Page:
Readers' Submissions

Back Home and Happy


I was interested to read your column Reflecting from Afar. I moved back to NZ from Thailand in January of this year and haven’t regretted it for one minute. I had a bit of a messy time in Thailand after conceiving my daughter one month in (you can read about that here.) I was so unsure how I would feel about being back in my home country after being away for six years in total but being 32, felt that it was now or never for me to move back home, for at least a bit anyway. I told myself that I would be here for a minimum of six months and it has been four months so far without any thoughts of heading back to Thailand apart from to see my daughter who I miss greatly. The purpose of writing this, is I guess to add to the posts on this website that describe a positive experience with living back in the west after Thailand.

When I was in Thailand, I got into so many of those conversations with fellow ex-pat chums about how crap it would be to head back to the west. Actually, my position in the conversation was that I didn’t actually have too many negative feelings about my home country. I couldn’t believe the amount of Englishmen and Americans who were so negative about their home countries. I truly felt sorry for them. In reflection, I think that they were just very negative people in general.

When I first arrived in Thailand, like most people, I was on the tourist circuit. People on holiday obviously are there to have a good time and this gave me a very lasting good first impression. Being in Thailand was such a buzz and I ended up teaching in Ubon for a year, then Ayuthaya, finally settling in Bangkok so I could be closer to where my daughter lived.

I guess at that point, my impression of farang in Thailand was a bit mixed. The farang up in Ubon were a mix of strange and negative types. I did my best to avoid them. I think there were a few good sorts up there but I wanted my ‘authentic’ Thai experience so I didn’t make much of an effort to seek them out. In Bangkok, I got a job at Wall Street Institute and ended up working there for quite a while. They have two types of schools – retail (for the general public) and corporate (mini Wall Street schools inside corporations such as SCB, SCG, TOT etc.) I made a lot of farang friends working there and learned a lot about Thailand through exposure to people working for Thailand governmental organisations as well as the better off or my least favourite Thai-Englishism, ‘hi-sos.’ Anyway, overall, my feelings about Thai people are positive, but my feelings towards the ex-pat farang isn’t quite so positive.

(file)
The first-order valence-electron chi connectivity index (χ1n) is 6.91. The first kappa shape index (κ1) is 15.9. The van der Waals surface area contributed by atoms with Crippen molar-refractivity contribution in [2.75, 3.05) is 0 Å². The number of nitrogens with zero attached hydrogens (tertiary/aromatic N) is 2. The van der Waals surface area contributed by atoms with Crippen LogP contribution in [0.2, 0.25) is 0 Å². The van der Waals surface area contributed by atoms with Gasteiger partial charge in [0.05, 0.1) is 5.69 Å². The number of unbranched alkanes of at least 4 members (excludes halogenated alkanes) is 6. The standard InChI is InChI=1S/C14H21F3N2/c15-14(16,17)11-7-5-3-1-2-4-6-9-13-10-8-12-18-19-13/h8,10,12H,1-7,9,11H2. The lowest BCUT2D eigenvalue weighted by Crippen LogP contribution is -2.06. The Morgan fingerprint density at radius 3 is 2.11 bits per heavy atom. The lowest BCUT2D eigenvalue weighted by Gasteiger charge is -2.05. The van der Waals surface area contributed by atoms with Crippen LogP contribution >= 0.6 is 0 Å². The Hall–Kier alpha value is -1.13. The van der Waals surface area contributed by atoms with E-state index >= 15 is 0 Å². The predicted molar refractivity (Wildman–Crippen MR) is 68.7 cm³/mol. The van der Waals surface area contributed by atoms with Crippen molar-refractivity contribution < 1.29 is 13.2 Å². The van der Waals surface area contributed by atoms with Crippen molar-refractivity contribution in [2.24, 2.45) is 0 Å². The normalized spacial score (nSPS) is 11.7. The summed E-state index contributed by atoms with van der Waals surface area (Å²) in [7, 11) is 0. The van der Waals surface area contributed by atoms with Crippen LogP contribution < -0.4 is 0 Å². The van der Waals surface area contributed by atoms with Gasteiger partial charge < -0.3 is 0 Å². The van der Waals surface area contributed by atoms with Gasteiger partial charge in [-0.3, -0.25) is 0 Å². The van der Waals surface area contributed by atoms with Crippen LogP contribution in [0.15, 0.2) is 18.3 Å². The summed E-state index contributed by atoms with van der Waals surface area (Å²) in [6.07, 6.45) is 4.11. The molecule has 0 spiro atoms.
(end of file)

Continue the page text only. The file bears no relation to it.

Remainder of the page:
What got me in the end was a combination of inertia and boredom and I knew the time was right so I booked a ticket with the intent of enrolling in a post grad diploma in teaching, which I am now three months into. I ended up resenting teaching English to Thais where I felt like I was in some endless loop with no escape – I had to break free! I thought long and hard about what I was going to do back in New Zealand and ended up concluding that to be a New Zealand registered teacher would give me a lot more options than any other job I could think of and the world financial crisis having just kicked off sealed the decision.